The Reform of Secondary Education (ROSE) takes as its main objective the provision of a national curriculum for grades 7–9 in Jamaica's secondary schools. Where ROSE does not focus primarily on major innovations in curriculum content, the new curriculum emphasizes changes in teaching methodology intended to foster innovative thinking, critical thinking, divergent thinking, decision making, group work, and problem-solving skills (ROSE 1993).
The book, Blooming with the Pouis: Critical Thinking, Reading and Writing across the Curriculum, is a compilation of different articles spanning a wide range of subject areas which are arranged by co-authors Paulette A. Ramsay (a Senior Lecturer and Associate Professor in the Faculty of Humanities and Education at The University of the West Indies, Mona), Vivienne A. Harding and Ingrid A. McLaren (Lecturers in the Department of Language, Linguistics and Philosophy at The University of the West Indies, Mona) and Janice A.
This research investigated curriculum provisions made for the treatment of Jamaican Creole (JC) throughout the education system in Jamaica and the views and practices of teachers involved in the delivery of Language Arts throughout that system; providing insights of the research gained through classroom observation with regard to the efficacy of teachers' practices in relation to these provisions; and highlighting the significance of the insights gained for language education planners in Jamaica, the wider Caribbean and the territories outside of the Caribbean, which share similar language
This research was undertaken to investigate teachers' and principals' perceptions of the roles of principals in curriculum development in primary schools in central Jamaica. The sample consisted of thirty eight principals and three hundred and thirty-two teachers from thirty-nine primary schools. Data pertaining to teachers' and principals' perceptions were obtained through the Teachers' Evaluation of Principals Questionnaire and the Principals' Self Evaluation Questionnaire.
Following up on a research project in which concerned citizens, members of the artist community, academics and curriculum officers were interviewed, this study sought teachers’ perspectives about the culture/curriculum nexus, given the persistent perception that the curriculum is culturally irrelevant. A survey instrument was developed and validated and the findings from the questionnaire reported.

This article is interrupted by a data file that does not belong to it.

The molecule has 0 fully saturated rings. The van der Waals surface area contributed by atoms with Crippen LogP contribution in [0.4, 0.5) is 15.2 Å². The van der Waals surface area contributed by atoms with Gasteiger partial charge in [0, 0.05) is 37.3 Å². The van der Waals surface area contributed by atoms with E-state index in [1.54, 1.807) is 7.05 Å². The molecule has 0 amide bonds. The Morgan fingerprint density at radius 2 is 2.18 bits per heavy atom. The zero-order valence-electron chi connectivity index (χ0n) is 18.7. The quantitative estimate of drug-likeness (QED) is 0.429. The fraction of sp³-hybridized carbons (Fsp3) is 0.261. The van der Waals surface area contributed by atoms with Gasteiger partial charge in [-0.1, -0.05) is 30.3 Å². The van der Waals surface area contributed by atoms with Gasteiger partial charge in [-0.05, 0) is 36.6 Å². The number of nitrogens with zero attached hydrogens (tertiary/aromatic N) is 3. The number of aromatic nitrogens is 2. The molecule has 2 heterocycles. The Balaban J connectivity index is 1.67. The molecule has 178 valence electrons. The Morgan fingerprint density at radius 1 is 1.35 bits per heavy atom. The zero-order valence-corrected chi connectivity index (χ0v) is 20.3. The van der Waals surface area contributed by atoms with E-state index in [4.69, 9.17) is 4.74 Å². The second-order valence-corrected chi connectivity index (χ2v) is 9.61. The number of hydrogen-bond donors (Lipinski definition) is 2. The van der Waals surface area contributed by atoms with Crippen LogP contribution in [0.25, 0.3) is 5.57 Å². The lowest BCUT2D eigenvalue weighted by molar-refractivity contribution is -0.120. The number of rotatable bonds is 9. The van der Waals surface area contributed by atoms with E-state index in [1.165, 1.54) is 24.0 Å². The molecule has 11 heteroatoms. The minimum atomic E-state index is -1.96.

The introduction of the Caribbean Advanced Proficiency Examination (CAPE), which has taken the place of the A-level examinations set by and for British institutions, was a logical step in the process of decolonization of educational practices in the officially English-speaking Caribbean. It also offered an opportunity to base curricular and examination practices in local realities. The CAPE syllabus for “Communication Studies'' very clearly aims to do so.
A method for the analysis of a science curriculum for the levels of cognitive demand that it makes, in Piagetian terms, is described. Examples of the detailed application of this method to the West Indian Science Curriculum are given, and a summary of the demand levels of the whole curriculum presented. A check on the validity of the method of analysis is made both by looking at inter-rater reliability, and also by testing the predictions of success and failure made on the basis of the curriculum analysis combined with pupil assessments.
Recent comments that the school curriculum of Trinidad and Tobago is “culturally irrelevant” prompted this research project. The research was undertaken through a series of focus group discussions with community artists, curriculum officers and public figures interested in education, to explore the following issues:
1. a definition of and justification for the concept of ‘cultural relevance’
2. evidence of its existence or lack of existence in the current school curriculum
International research supports the view that principals play an integral role in ensuring the effectiveness of educational programmes for students with disabilities through assuming the role of instructional leaders. This research is qualitative and utilizes phenomenology to explore principals’ experiences and decision-making practices in assessment, curriculum and instruction in special education. The researcher conducted indepth interviews, analyzed transcripts using content analysis, and grounded theory to extract themes which characterized principals’ practices at the four schools.